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What are we each entitled to in our divorce settlement?

What does the law say about how to split the house, how to share pensions and other assets, and how much maintenance is payable.

What steps can we take to reach a fair agreement?

The four basic steps to reaching an agreement on divorce finances are: disclosure, getting advice, negotiating and implementing a Consent Order.

What is a Consent Order and why do we need one?

A Consent Order is a legally binding document that finalises a divorcing couple's agreement on property, pensions and other assets.


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equity

  • Tracey68
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11 Nov 07 #6383 by Tracey68
Topic started by Tracey68
my husband says i'm only entitled to equity made on our present property, we have been together for 7 years married 6, have 5 year old daughter, and i have 2 children from previous relatonship, when we met my husband already had a property i moved in (with my children) a year after we met, then we married a few months later had a baby 9 months later. he never put me on the mortgage, rarely gave me any money , but paid for bills . we then moved 40 mins away as needed more space and he said we couldn't afford to stay in area we were in. still my names not on mortgage, we or sorry he made £100 grand on property which he put into our new home. he earns £100 grand a year with a big bonus once a year, our equity is about £180,000. am i being unreasonable to want half, i only work 16 hours aweek, and have to pay child care in holidays for little one as he won't pay for that, so how can i provide a home for us? i'm really worried . also if he moves out who is responsable for the bills? please help!

  • sexysadie
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11 Nov 07 #6386 by sexysadie
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I think you would be entitled to half of the total. You should also be getting 15% of his net income (including bonuses) in child support for your daughter and may also be able (through the court) to get support for your older children if your husband has been supporting them. Don't forget that if you work sixteen hours a week you can claim a lot of benefits such as working tax credit - go to Citizens Advice and get a benefit check. You might well be entitled to spouse support for a while, also, because of the discrepancy in your incomes.

The priority is to keep a roof over your children's heads, so you may be able to stay in your home until your youngest is eighteen or so, with your husband only getting his share of the equity at that point.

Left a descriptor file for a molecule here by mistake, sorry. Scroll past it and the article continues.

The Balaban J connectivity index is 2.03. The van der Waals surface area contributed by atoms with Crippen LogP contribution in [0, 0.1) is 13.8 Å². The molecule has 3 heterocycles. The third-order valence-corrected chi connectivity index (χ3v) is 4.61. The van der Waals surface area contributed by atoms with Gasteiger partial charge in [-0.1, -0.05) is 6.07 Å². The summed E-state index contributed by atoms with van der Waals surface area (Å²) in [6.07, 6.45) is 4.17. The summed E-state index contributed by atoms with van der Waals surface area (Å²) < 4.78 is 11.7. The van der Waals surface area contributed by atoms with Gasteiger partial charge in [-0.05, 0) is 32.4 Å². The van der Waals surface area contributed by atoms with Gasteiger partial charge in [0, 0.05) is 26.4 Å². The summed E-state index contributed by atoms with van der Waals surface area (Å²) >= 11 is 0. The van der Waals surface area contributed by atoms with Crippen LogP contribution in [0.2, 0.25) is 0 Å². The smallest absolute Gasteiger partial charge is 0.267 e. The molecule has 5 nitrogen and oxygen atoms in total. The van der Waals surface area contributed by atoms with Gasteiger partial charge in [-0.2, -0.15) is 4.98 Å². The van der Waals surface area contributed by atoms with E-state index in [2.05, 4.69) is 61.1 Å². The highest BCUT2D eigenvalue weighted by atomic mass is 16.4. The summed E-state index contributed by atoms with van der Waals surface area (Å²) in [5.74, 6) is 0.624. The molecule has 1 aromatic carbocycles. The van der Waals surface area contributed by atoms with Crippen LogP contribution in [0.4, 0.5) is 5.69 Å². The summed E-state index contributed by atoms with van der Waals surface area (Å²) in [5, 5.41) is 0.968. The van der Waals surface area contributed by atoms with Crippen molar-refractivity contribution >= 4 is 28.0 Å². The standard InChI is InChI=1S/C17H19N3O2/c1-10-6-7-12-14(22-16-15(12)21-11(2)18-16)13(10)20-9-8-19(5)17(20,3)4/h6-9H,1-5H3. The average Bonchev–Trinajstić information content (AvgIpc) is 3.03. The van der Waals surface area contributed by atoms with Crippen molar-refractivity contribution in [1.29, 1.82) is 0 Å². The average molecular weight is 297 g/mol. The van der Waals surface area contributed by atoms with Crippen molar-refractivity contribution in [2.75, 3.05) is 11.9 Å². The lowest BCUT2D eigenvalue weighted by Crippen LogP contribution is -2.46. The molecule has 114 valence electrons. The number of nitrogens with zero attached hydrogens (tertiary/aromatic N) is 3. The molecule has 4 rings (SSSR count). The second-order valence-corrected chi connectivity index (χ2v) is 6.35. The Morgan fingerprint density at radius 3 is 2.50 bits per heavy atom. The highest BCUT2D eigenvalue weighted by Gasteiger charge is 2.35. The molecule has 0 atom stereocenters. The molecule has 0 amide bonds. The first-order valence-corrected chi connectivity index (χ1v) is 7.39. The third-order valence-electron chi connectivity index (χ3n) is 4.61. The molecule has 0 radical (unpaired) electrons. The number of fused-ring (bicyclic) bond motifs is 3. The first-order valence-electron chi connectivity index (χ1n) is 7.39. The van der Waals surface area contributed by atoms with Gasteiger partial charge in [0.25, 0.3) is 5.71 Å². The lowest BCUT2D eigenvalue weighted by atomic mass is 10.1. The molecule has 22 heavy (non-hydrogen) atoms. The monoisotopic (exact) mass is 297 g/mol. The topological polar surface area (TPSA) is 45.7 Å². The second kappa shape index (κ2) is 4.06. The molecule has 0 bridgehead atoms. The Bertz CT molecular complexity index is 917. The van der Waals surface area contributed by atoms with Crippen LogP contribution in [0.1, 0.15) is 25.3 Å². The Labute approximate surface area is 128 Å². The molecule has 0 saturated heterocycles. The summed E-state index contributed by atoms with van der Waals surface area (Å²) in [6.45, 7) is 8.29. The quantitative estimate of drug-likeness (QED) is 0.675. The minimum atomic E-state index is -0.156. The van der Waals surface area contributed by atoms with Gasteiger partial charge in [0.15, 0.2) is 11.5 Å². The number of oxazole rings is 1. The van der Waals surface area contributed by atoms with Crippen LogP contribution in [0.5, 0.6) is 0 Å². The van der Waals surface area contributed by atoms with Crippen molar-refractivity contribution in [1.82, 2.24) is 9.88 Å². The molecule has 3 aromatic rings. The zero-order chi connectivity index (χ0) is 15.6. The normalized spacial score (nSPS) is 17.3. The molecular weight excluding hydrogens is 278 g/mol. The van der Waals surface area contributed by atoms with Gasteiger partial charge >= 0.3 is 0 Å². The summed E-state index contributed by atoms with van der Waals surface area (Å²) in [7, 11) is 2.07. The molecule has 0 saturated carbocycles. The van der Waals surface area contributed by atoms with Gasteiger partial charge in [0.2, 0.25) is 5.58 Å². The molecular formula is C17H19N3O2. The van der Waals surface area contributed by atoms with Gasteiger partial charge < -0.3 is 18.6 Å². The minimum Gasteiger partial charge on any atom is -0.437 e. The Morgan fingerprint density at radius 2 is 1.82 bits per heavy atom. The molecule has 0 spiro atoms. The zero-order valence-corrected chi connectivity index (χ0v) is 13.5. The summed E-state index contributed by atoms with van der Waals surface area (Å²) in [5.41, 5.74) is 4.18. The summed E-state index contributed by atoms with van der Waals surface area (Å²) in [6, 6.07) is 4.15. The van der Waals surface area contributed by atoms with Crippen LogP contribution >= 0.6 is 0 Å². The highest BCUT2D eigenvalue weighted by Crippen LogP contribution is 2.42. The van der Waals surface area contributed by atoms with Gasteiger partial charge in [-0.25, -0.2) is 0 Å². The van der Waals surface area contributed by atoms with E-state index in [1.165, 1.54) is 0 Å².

Sadie

  • Sera
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11 Nov 07 #6391 by Sera
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In your situation it doesn't much matter whos name is on Deeds or mortgage. You have a child together; and two further kids. A court would look at the 'needs' to housing; so if you're the Parent with Care; you'll probably have the right to remain in the home. His equity in the home will be decided; and unless you want to buy him out? then he probably won't get his equity out until youngest is 18.

You automatically have matrimonial home Rights to stay in his house. You can register your rights on-line (with the Land Registry) or through a solicitor. It's a fairly standard proceedure; and he will NOT be able to sell the house over your head.

He will have to pay child support (at least for your child together) plus I imagine Spousal Support; even if awarded until you are capable of a full time job.

Once you consider all aspects of the marital 'pot' (Pensions, Savings, Cars etc) it is usual that a larger slice of the property is awarded to the PWC. This is usually because it's easier to divide the bricks, than the Pension.

Often situations like yours go 70%-30% in your favour.

Sometimes the short-term marriage clause comes into things, but you have a child together, and it's over five years. (Not sure exact ruling on STM clause?)

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11 Nov 07 #6428 by Tracey68
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Thank you....am a little reassured.

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